The policy implication for law enforcement is that serious “bad hats” will escape any escrow net. Escrow cannot be justified on the grounds that it will enable interception of the internal communications of the Mafia, or professional terrorists. Any competent and well-funded organisation can easily establish secure, hidden channels.
Both pro- and anti-escrow advocates recognise that circumvention of any escrow regime is technically possible, and will become easier as strong encryption tools inevitably proliferate. Nothing can technically prevent data being encrypted again an unescrowed key, concealed with steganography, and sent via anonymous remailers.
Advocates of escrow point out that even if Mafia and terrorist organisations are able to circumvent escrow in their internal communications, they must still communicate externally with law-abiding organisations. However, the permanent records and co-operation of legitimate organisations are already available to investigators – the argument is about whether near real-time traffic-analysis/interception/decryption is justifiable, given the dangers for civil liberties. Both sides agree what is important is whether the majority of communication systems become escrowed, and (remarkably) foresee a similar conclusion: if the most important criminals will escape the escrow net, then eventually a ban on unescrowed strong encryption must follow. Official statements support this reasoning.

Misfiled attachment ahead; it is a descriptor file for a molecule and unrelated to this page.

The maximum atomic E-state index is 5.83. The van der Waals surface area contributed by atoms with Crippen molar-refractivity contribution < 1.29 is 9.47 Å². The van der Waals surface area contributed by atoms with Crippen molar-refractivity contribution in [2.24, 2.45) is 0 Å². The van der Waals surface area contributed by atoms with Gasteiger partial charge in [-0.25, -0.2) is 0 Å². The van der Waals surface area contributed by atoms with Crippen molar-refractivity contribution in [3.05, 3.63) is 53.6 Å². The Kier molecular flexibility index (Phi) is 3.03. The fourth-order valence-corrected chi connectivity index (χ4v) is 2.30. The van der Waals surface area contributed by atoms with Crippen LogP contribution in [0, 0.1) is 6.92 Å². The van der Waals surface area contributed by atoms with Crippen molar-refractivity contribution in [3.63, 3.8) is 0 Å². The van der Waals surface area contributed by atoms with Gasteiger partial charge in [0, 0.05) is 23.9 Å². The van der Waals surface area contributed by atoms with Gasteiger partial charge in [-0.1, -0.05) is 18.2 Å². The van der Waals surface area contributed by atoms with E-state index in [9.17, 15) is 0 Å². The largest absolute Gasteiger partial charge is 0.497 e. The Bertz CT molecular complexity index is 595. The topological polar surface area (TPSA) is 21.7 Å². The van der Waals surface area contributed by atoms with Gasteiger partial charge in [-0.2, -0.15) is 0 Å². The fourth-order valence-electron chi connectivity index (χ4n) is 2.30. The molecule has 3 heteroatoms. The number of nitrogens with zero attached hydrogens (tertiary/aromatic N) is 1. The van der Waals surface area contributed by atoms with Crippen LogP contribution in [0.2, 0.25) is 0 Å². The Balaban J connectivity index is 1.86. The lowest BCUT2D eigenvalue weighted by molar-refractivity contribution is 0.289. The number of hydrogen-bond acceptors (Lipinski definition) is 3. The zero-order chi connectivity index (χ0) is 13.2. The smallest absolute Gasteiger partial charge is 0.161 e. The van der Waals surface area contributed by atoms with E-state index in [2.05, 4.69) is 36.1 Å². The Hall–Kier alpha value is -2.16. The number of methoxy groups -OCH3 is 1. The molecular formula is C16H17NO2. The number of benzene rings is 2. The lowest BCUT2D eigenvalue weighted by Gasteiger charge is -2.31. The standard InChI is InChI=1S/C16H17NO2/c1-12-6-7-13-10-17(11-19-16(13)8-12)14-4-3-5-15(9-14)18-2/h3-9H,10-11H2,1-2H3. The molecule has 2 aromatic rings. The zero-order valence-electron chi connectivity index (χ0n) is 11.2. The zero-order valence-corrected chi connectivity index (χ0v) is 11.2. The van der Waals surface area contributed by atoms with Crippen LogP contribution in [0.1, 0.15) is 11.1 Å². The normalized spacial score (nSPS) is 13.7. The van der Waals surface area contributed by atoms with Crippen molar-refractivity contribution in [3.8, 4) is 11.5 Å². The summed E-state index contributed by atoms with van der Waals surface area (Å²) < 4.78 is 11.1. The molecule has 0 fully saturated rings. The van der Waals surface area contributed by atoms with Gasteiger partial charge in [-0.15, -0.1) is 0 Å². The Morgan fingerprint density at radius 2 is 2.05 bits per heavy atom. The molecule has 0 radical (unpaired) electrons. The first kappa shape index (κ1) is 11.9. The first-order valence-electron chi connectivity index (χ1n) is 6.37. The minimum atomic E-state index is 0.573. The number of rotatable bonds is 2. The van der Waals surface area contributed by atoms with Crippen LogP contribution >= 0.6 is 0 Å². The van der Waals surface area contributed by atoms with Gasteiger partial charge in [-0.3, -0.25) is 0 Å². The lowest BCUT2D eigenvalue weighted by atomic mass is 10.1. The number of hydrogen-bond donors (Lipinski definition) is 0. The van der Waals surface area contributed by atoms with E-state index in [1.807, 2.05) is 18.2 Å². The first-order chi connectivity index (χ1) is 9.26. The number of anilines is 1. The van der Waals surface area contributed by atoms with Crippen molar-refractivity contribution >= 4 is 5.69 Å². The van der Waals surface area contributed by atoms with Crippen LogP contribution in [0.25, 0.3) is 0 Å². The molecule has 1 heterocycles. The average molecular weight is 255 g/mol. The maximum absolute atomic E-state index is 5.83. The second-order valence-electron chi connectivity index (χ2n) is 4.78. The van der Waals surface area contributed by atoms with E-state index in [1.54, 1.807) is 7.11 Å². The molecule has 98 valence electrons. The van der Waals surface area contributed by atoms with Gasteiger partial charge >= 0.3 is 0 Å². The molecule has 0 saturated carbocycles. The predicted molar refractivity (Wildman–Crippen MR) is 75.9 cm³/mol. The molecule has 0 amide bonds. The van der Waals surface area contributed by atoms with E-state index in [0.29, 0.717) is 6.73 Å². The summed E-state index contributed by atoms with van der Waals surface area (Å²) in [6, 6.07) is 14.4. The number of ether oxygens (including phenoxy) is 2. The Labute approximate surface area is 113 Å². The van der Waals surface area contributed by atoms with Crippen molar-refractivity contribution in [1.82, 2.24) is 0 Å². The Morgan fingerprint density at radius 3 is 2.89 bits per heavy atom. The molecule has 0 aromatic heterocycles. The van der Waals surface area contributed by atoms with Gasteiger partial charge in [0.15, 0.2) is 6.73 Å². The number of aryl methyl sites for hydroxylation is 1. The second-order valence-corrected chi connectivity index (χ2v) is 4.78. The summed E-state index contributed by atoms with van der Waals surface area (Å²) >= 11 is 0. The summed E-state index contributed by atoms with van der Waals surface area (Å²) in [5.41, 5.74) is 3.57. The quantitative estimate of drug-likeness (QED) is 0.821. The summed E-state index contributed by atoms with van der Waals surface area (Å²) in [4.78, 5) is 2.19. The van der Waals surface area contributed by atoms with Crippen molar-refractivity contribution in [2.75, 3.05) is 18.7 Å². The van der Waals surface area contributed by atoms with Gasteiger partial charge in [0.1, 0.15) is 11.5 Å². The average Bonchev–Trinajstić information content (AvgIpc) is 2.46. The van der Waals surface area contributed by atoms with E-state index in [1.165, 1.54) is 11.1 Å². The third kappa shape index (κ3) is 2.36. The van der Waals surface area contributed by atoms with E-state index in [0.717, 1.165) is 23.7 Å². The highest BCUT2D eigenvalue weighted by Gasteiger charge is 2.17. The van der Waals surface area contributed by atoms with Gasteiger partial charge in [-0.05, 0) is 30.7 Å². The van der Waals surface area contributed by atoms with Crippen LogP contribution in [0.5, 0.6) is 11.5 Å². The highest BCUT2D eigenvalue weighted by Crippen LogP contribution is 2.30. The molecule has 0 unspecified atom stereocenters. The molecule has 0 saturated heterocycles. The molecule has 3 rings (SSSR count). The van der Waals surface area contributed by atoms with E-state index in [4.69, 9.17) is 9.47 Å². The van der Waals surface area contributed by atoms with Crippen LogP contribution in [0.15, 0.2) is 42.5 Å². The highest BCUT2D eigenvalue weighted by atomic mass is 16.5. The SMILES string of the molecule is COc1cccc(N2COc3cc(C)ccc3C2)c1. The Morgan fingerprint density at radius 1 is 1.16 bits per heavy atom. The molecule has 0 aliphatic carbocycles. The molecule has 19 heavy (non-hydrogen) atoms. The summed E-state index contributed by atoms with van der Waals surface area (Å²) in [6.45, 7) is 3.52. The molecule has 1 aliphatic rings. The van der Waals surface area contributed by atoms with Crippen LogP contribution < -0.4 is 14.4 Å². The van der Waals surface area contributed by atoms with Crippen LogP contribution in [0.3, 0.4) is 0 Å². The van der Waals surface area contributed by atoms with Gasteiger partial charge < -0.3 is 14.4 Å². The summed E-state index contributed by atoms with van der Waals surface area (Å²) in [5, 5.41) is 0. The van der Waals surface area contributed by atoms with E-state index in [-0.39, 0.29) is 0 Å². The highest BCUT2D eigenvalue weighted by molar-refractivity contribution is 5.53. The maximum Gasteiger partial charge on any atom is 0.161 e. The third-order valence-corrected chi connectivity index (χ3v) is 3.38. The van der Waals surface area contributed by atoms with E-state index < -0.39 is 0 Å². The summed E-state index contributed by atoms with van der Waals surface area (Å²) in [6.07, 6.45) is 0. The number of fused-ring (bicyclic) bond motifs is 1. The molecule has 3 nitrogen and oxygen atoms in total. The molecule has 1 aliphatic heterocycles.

‘….no administration can bind future administrations, and Congress can change a law at any time. More importantly, widespread acceptance of escrowed encryption, even if voluntary, would put into place an infrastructure that would support such a policy change. Thus, the possibility that a future administration and/or Congress might support prohibitions on unescrowed encryption cannot be dismissed’
With an escrow infrastructure in place, compliance with a ban on unauthorised double-encryption could at least be partially enforced by the deterrent effect of random sampling, to see if decryption with escrowed keys produced plaintext (this process could be automated). Although steganography could circumvent a ban (unless transmission of all material not susceptible to unambiguous interpretation – e.g. poetry, painting, and journals of the Society for the Exchange of Random Numbers – were also banned) this logical absurdity has not inhibited at least one Western European government from banning unauthorised encryption.